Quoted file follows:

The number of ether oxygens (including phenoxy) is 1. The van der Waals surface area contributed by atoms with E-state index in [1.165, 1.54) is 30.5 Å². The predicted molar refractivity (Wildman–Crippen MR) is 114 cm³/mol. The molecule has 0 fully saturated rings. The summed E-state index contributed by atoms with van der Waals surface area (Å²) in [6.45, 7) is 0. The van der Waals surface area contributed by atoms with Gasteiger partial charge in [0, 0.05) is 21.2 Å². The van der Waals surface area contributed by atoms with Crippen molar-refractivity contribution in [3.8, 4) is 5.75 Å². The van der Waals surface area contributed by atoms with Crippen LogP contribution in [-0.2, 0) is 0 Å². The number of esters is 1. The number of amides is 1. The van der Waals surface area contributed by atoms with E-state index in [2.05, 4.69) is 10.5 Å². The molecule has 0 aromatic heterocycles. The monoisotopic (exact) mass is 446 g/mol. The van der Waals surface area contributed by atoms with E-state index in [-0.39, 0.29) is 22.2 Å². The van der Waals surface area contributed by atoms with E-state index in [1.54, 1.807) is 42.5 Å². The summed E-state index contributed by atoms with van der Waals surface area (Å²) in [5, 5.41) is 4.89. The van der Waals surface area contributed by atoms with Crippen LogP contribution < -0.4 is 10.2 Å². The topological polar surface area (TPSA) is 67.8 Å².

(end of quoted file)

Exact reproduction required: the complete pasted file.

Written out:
The number of ether oxygens (including phenoxy) is 1. The van der Waals surface area contributed by atoms with E-state index in [1.165, 1.54) is 30.5 Å². The predicted molar refractivity (Wildman–Crippen MR) is 114 cm³/mol. The molecule has 0 fully saturated rings. The summed E-state index contributed by atoms with van der Waals surface area (Å²) in [6.45, 7) is 0. The van der Waals surface area contributed by atoms with Gasteiger partial charge in [0, 0.05) is 21.2 Å². The van der Waals surface area contributed by atoms with Crippen molar-refractivity contribution in [3.8, 4) is 5.75 Å². The van der Waals surface area contributed by atoms with Crippen LogP contribution in [-0.2, 0) is 0 Å². The number of esters is 1. The number of amides is 1. The van der Waals surface area contributed by atoms with E-state index in [2.05, 4.69) is 10.5 Å². The molecule has 0 aromatic heterocycles. The monoisotopic (exact) mass is 446 g/mol. The van der Waals surface area contributed by atoms with E-state index in [-0.39, 0.29) is 22.2 Å². The van der Waals surface area contributed by atoms with E-state index in [1.54, 1.807) is 42.5 Å². The summed E-state index contributed by atoms with van der Waals surface area (Å²) in [5, 5.41) is 4.89. The van der Waals surface area contributed by atoms with Crippen LogP contribution < -0.4 is 10.2 Å². The topological polar surface area (TPSA) is 67.8 Å².